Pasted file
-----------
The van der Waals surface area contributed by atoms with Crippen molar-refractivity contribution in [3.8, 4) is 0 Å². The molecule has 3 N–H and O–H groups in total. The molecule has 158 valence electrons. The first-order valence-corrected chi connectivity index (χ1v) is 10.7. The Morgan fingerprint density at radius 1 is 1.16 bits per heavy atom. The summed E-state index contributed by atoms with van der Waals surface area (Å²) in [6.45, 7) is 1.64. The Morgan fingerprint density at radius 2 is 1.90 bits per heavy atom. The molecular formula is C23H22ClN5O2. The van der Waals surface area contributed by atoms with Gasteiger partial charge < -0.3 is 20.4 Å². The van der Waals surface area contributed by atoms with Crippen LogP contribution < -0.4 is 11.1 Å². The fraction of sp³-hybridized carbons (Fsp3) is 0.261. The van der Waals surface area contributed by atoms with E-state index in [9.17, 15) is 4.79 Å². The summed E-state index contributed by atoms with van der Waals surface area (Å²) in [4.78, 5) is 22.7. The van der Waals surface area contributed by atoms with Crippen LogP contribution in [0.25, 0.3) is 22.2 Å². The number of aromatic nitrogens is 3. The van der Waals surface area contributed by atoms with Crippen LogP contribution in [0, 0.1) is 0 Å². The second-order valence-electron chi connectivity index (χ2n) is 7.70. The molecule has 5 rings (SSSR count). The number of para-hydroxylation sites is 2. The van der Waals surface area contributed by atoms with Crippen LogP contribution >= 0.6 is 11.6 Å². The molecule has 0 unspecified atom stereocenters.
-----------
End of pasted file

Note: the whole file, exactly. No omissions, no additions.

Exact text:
The van der Waals surface area contributed by atoms with Crippen molar-refractivity contribution in [3.8, 4) is 0 Å². The molecule has 3 N–H and O–H groups in total. The molecule has 158 valence electrons. The first-order valence-corrected chi connectivity index (χ1v) is 10.7. The Morgan fingerprint density at radius 1 is 1.16 bits per heavy atom. The summed E-state index contributed by atoms with van der Waals surface area (Å²) in [6.45, 7) is 1.64. The Morgan fingerprint density at radius 2 is 1.90 bits per heavy atom. The molecular formula is C23H22ClN5O2. The van der Waals surface area contributed by atoms with Gasteiger partial charge < -0.3 is 20.4 Å². The van der Waals surface area contributed by atoms with Crippen LogP contribution < -0.4 is 11.1 Å². The fraction of sp³-hybridized carbons (Fsp3) is 0.261. The van der Waals surface area contributed by atoms with E-state index in [9.17, 15) is 4.79 Å². The summed E-state index contributed by atoms with van der Waals surface area (Å²) in [4.78, 5) is 22.7. The van der Waals surface area contributed by atoms with Crippen LogP contribution in [0.25, 0.3) is 22.2 Å². The number of aromatic nitrogens is 3. The van der Waals surface area contributed by atoms with Crippen LogP contribution in [0, 0.1) is 0 Å². The second-order valence-electron chi connectivity index (χ2n) is 7.70. The molecule has 5 rings (SSSR count). The number of para-hydroxylation sites is 2. The van der Waals surface area contributed by atoms with Crippen LogP contribution >= 0.6 is 11.6 Å². The molecule has 0 unspecified atom stereocenters.